Residents and businesses will see a two per cent increase on their electricity bills starting Nov. 1.
For residents, the increase equates to about $2.24 (or 1.97 per cent) for a typical customer using 700 kWh per month, after accounting for the bill relief provided by the Ontario Electricity Rebate, a total (pre-tax) bill credit that appears at the bottom of electricity bills, according to the Ontario Energy Board (OEB).
The OEB announced the new electricity prices for households and small businesses under the Regulated Price Plan (RPP).
The winter Time-of-Use (TOU) hours and the winter Tier threshold for residential customers, which were maintained throughout the summer, will remain in effect.
In response to the increase, the OEB is also introducing new Pricing Plan Choices for customers. Effective Nov. 1, eligible customers on the RPP will be able to choose between paying Time of Use or Tiered Pricing rates.
Oshawa PUC President Ivano Labricciosa says he is pleased with this decision, as it gives residents a choice between two price plans.
“These changes give our customers more control over how they manage their electricity bill and empowers them to make the right choice to best fit their personal circumstances; be it a family or a small business,” he says.
While customers on TOU pricing can choose to switch plans now, the change won’t take effect until Nov. 1.
Under TOU pricing, customers are charged based on the day of the week and time of day electricity is used.
“This gives customers the option to shift higher electricity-use activities – such as laundry or running the dishwasher – to off-peak periods, which are charged at a lower rate,” states the OEB.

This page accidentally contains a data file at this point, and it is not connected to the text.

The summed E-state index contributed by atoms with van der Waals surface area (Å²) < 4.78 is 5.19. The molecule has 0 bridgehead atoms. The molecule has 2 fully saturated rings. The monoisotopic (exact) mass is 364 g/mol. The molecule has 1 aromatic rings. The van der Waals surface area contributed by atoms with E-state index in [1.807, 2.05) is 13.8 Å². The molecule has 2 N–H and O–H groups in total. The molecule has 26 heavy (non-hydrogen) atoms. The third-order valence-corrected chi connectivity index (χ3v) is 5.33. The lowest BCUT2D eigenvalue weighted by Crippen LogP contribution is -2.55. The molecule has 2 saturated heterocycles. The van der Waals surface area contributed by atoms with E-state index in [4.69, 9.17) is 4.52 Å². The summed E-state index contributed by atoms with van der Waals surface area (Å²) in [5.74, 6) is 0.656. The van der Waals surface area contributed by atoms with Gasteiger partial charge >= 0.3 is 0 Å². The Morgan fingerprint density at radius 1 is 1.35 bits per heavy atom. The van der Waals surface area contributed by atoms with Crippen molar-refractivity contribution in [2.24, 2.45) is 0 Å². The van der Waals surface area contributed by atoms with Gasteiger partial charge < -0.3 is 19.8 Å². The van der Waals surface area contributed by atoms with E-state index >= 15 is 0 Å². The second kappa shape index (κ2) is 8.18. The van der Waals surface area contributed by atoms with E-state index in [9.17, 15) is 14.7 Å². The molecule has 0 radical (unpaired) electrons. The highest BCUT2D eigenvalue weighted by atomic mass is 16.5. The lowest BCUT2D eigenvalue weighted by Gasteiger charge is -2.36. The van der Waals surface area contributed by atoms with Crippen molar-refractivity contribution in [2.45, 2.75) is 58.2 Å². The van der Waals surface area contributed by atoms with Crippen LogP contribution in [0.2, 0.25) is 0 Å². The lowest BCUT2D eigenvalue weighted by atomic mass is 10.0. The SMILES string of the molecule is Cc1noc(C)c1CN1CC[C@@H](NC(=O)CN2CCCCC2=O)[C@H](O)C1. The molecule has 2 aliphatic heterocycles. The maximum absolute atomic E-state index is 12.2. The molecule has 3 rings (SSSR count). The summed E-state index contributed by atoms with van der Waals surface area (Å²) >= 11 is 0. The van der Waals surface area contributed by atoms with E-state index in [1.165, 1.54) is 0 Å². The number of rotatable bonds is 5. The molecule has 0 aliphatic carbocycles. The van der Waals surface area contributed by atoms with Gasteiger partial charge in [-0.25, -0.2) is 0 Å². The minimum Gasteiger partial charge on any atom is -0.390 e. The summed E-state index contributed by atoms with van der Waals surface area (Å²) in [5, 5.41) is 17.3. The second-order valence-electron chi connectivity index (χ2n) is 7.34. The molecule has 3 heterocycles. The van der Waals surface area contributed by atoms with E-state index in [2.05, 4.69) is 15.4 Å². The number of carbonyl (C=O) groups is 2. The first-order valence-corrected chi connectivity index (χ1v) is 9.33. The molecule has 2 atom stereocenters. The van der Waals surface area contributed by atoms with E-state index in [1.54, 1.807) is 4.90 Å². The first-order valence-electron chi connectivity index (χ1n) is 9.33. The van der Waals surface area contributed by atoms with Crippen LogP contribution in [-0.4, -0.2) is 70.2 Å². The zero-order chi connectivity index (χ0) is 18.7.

TOU price periods include on-peak, mid-peak and off-peak, and typically changes twice a year – May 1 and Nov. 1 – and are set by the OEB.
Starting Nov. 1, TOU rates for on-peak periods will be 21.7 cents/kWh, mid-peak periods will be 15 cents/kWh, and off-peak will be 10.5 cents/kWh.
TOU customers are currently paying the COVID-19 Recovery Rate of 12.8 cents/kWh for all price periods.
Tiered rates separates electricity consumption into two price tiers – one rate for electricity usage up to a certain amount of consumption per month, and a higher rate for electricity used above that amount.
The price threshold, set by the OEB, typically changes twice a year for residential customers.
Starting Nov. 1, for residential customers, Tier 1 (up to 1,000 kWh/month) will be 12.6 cents/kWh, and Tier 2 (more than 1,000 kWh/month) will be 14.6 cents/kWh.
Tier 1 (up to 750 kWh/month) for non-residential customers will be 12.6 cents/kWh, and 14.6 cents/kWh for Tier 2.
In response to the increase, the province has announced its continued support to keep the cost of energy low for families, small businesses and farmers by “keeping electricity rates stable and providing customers with more choice and energy assistance programs.”
Customers eligible for the Ontario Electricity Rebate will automatically receive a 33.2 per cent reduction off their energy bill when the new electricity rates for RPP customers come into effect, up from 31.8 per cent.
“As we recover from COVID-19, our government remains focused on supporting Ontarians by keeping the cost of electricity affordable,” says Greg Rickford, Minister of Energy, Northern Development and Mines. “We are proud to offer the people of Ontario more options and the flexibility to choose between TOU and tiered pricing.”
Support for residential, small business and charitable organizations that are struggling to pay their energy bills as a result of the pandemic is also available through the COVID-19 Energy Assistance Program and COVID-19 Energy Assistance Program for Small Business, which are funded by the province.
Labricciosa acknowledges there are still some who are struggling to pay their bills due to the pandemic.
“We are here to work with you and we have implemented the Oshawa Power Compassion Fund to help residential customers,” he says. “We are proud to have launched this one of a kind program developed for our customers.”
He adds there is also the COVID-19 Energy Assistance Program, and the COVID-19 Small Business Energy Assistance Program to help Oshawa residents and small businesses.
“We are encouraging people to apply for these programs and to contact us to make any arrangement if they are in need. We will work with them to find the program that best works for them,” he says.
For more information, visit www.oeb.ca.